SANTIAGO, Cuba (AP) — The Latest on the interment of Fidel Castro in Santiago, Cuba (all times local):
Cuban exile Armando Garcia was at the Versailles restaurant in Miami's Little Havana on Sunday when Fidel Castro was being interred in the island's eastern city of Santiago.
Regulars sipped espressos and smoked cigars at the restaurant that serves as a hub for exiles in South Florida.
Garcia is a 76-year-old retired electronics salesman who left Cuba in 1963. He said Castro's funeral offered no simple closure for those people who left the country chafing under his rule. But Garcia added that the moment did represent a "light at the end of the tunnel" in hopes for democracy on the island.
Garcia said it was painful to see leaders in some Latin American countries praising Castro "'for supposedly liberating the poor, when in reality he has enslaved the poor."
He joked that there was no sadness at the restaurant over Castro's interment, calling it "the best funeral ever."
Garcia said, "Look at us. No one is crying, everyone is happy, no need for handkerchiefs. It's a party."
Photographs taken by the Cuban national press show President Raul Castro dressed in an olive green uniform as he presides over the interment of his older brother Fidel.
The images were seen by The Associated Press after the Sunday morning ceremony in the eastern city of Santiago.
The photos also show Fidel Castro's wife and sons and presidents Nicolas Maduro of Venezuela and Daniel Ortega of Nicaragua.
France's representative at Fidel Castro's funeral is drawing fire for shrugging off concerns about Cuban human rights and political prisoners.
French environment and energy minister Segolene Royal told reporters in Cuba on Saturday that the world should look at the country's accomplishments "positively." When asked about human rights concerns, the Socialist minister said "there's a lot of disinformation."
She says, "When you ask for a list of political prisoners, there isn't one. So show me a list of political prisoners and at that point we can do something."
French politicians from left and right and Amnesty International have been criticizing her for defending a man who built a one-party system that exercised political repression on dissidents. Royal stood by her position Sunday.
Cubans are being allowed briefly inside the cemetery where Fidel Castro has been interred in Santiago to see his tomb.
It is a simple round stone about 15 feet high with an emerald-colored plaque bearing his name.
The tomb stands to the side of a memorial to the rebel soldiers killed in an attack that Castro led on Santiago's Moncada barracks on July 26, 1953, and in front of the mausoleum of Cuban national hero Jose Marti.
A dozen uniformed soldiers are standing in front of Castro's tomb.
Exiles in Miami say they aren't planning to watch news coverage of the funeral. Waves of Cubans have emigrated to South Florida to escape political repression or other hardships since Castro's 1959 revolution.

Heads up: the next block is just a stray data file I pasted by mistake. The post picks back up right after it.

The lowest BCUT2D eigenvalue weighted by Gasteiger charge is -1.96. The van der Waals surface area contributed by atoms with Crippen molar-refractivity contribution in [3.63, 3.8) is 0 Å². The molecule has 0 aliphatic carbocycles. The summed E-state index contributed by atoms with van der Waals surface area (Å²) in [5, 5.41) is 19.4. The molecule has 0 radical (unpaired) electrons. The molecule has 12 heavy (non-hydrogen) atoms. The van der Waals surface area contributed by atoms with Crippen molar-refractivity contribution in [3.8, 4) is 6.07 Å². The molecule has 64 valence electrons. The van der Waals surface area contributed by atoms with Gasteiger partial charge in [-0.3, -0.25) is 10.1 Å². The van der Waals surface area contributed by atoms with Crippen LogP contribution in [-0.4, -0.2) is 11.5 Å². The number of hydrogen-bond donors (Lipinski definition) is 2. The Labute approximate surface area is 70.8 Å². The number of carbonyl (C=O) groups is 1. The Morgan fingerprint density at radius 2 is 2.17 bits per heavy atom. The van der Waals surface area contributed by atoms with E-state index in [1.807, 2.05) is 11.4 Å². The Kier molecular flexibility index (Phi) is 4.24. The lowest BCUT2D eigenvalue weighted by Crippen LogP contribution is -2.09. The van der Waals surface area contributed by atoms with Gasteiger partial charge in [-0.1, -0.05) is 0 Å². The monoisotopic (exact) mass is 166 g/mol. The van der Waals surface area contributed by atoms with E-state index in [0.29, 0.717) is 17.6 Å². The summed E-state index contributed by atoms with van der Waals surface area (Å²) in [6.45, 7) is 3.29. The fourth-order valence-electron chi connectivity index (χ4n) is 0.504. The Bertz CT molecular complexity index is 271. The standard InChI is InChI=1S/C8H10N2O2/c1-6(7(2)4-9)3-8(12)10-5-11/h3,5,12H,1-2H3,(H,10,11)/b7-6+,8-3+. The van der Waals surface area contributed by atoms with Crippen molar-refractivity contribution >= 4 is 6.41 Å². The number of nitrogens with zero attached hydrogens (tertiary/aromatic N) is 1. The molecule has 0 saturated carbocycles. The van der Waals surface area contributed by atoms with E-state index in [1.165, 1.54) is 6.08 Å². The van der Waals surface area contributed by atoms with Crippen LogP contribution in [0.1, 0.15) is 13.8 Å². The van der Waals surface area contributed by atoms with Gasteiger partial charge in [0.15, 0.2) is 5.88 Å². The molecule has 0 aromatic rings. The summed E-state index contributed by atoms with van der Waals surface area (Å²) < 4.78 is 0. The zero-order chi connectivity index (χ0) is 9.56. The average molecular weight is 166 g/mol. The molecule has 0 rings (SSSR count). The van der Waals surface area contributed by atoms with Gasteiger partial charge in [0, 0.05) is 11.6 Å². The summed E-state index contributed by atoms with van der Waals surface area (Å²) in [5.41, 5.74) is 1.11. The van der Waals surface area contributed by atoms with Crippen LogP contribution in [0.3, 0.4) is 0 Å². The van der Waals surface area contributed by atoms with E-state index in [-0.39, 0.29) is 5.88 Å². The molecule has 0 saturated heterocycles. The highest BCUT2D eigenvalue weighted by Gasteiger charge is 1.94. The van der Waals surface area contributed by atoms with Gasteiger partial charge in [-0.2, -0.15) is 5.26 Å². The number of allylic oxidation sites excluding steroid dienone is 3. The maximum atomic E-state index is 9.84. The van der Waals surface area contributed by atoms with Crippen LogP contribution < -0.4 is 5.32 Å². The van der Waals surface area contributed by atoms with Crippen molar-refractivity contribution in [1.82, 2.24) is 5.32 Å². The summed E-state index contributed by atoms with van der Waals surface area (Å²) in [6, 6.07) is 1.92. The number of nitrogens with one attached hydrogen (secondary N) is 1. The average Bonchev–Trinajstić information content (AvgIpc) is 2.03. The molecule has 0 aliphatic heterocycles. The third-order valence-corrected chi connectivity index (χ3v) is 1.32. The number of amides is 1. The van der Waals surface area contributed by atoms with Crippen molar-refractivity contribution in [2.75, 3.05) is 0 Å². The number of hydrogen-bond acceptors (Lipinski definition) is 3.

Miriam de la Pena is the mother of a pilot killed in 1996 in Cuban airspace while trying to rescue people leaving the island. She says watching the coverage would cause "a lot of pain."
She says, "It is not pleasant to watch because all the pain comes back, all the suffering that we have been through because of him."
Fidel Castro's ashes have been interred in a private ceremony in the Santa Ifigenia ceremony in the eastern city of Santiago.
The Russian jeep that carried his ashes across Cuba could be seen leaving the cemetery around 8:50 a.m., and military officers outside the cemetery said the ceremony had ended.
The private interment ceremony for Fidel Castro is still under way at Santa Ifigenia cemetery in eastern Cuba.
Martial music can still be heard from outside the cemetery, where mourners gathered.
Ines de la Rosa said Sunday she would have liked to watch the ceremony on television, but "we understand how they as a family also need a bit of privacy."
Fellow mourner Elena Vinales says she wasn't surprised that the images of the ceremony were not broadcast. She says, "It seems to be a family moment."
The crowds lining the road into the cemetery for Fidel Castro's funeral are singing Cuba's national anthem and shouting, "Viva Fidel!"
The caravan entered the cemetery, but the road has been crowded and access for the press has been blocked.
The ceremony is not being broadcast live on television as expected.
Fidel Castro's ashes have arrived at a Santiago, Cuba cemetery to mark the start of funeral ceremonies for Fidel Castro.
The salute sounded in the capital, Havana, as Castro's ashes before they were taken to the cemetery in eastern Cuba where they will be interred at the end of a nine-day waiting period.
In the eastern city of Santiago, thousands of people lined the short route from the Plaza of the Revolution to the Santa Ifigenia cemetery waving Cuban flags and shouting "I am Fidel!"
The caravan carrying the ashes arrived at the cemetery around 7:15 a.m. as a 21-salute was also fired in Santiago.